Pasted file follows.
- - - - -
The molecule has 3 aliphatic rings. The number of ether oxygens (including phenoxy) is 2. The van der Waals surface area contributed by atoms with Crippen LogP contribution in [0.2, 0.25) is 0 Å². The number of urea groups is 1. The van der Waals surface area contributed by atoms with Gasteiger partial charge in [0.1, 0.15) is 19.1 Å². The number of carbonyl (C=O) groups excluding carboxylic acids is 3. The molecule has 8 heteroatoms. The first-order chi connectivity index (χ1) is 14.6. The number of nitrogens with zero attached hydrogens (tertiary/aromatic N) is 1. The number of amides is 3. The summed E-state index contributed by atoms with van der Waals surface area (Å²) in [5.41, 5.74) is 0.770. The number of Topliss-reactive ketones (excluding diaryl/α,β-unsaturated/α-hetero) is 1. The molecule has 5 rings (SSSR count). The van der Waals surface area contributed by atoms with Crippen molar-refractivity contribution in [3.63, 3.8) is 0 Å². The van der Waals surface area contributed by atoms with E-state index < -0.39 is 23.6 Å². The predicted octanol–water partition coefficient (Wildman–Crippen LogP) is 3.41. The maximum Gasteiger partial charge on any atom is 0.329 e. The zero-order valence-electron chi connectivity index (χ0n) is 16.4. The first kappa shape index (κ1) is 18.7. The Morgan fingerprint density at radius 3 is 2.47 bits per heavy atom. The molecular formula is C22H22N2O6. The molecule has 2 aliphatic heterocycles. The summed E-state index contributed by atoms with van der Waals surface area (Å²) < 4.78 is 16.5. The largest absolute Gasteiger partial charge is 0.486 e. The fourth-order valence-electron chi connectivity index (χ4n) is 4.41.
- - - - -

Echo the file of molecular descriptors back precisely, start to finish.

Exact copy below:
The molecule has 3 aliphatic rings. The number of ether oxygens (including phenoxy) is 2. The van der Waals surface area contributed by atoms with Crippen LogP contribution in [0.2, 0.25) is 0 Å². The number of urea groups is 1. The van der Waals surface area contributed by atoms with Gasteiger partial charge in [0.1, 0.15) is 19.1 Å². The number of carbonyl (C=O) groups excluding carboxylic acids is 3. The molecule has 8 heteroatoms. The first-order chi connectivity index (χ1) is 14.6. The number of nitrogens with zero attached hydrogens (tertiary/aromatic N) is 1. The number of amides is 3. The summed E-state index contributed by atoms with van der Waals surface area (Å²) in [5.41, 5.74) is 0.770. The number of Topliss-reactive ketones (excluding diaryl/α,β-unsaturated/α-hetero) is 1. The molecule has 5 rings (SSSR count). The van der Waals surface area contributed by atoms with Crippen molar-refractivity contribution in [3.63, 3.8) is 0 Å². The van der Waals surface area contributed by atoms with E-state index < -0.39 is 23.6 Å². The predicted octanol–water partition coefficient (Wildman–Crippen LogP) is 3.41. The maximum Gasteiger partial charge on any atom is 0.329 e. The zero-order valence-electron chi connectivity index (χ0n) is 16.4. The first kappa shape index (κ1) is 18.7. The Morgan fingerprint density at radius 3 is 2.47 bits per heavy atom. The molecular formula is C22H22N2O6. The molecule has 2 aliphatic heterocycles. The summed E-state index contributed by atoms with van der Waals surface area (Å²) < 4.78 is 16.5. The largest absolute Gasteiger partial charge is 0.486 e. The fourth-order valence-electron chi connectivity index (χ4n) is 4.41.